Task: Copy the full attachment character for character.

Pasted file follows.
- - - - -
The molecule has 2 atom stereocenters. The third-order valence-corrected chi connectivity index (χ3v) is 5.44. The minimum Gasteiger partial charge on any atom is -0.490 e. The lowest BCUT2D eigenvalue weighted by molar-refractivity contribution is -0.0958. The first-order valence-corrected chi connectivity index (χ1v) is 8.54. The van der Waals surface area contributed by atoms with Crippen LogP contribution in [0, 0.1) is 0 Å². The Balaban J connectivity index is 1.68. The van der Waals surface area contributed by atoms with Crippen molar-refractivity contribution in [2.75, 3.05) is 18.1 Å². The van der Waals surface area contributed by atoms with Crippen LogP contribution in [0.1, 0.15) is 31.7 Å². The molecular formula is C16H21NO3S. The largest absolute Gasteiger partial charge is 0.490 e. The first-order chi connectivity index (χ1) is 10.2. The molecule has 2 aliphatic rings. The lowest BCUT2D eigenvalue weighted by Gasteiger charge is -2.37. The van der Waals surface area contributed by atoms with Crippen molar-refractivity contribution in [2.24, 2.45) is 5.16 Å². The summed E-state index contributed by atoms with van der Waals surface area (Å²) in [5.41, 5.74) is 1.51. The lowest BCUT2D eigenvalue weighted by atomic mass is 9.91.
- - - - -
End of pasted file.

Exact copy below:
The molecule has 2 atom stereocenters. The third-order valence-corrected chi connectivity index (χ3v) is 5.44. The minimum Gasteiger partial charge on any atom is -0.490 e. The lowest BCUT2D eigenvalue weighted by molar-refractivity contribution is -0.0958. The first-order valence-corrected chi connectivity index (χ1v) is 8.54. The van der Waals surface area contributed by atoms with Crippen LogP contribution in [0, 0.1) is 0 Å². The Balaban J connectivity index is 1.68. The van der Waals surface area contributed by atoms with Crippen molar-refractivity contribution in [2.75, 3.05) is 18.1 Å². The van der Waals surface area contributed by atoms with Crippen LogP contribution in [0.1, 0.15) is 31.7 Å². The molecular formula is C16H21NO3S. The largest absolute Gasteiger partial charge is 0.490 e. The first-order chi connectivity index (χ1) is 10.2. The molecule has 2 aliphatic rings. The lowest BCUT2D eigenvalue weighted by Gasteiger charge is -2.37. The van der Waals surface area contributed by atoms with Crippen molar-refractivity contribution in [2.24, 2.45) is 5.16 Å². The summed E-state index contributed by atoms with van der Waals surface area (Å²) in [5.41, 5.74) is 1.51. The lowest BCUT2D eigenvalue weighted by atomic mass is 9.91.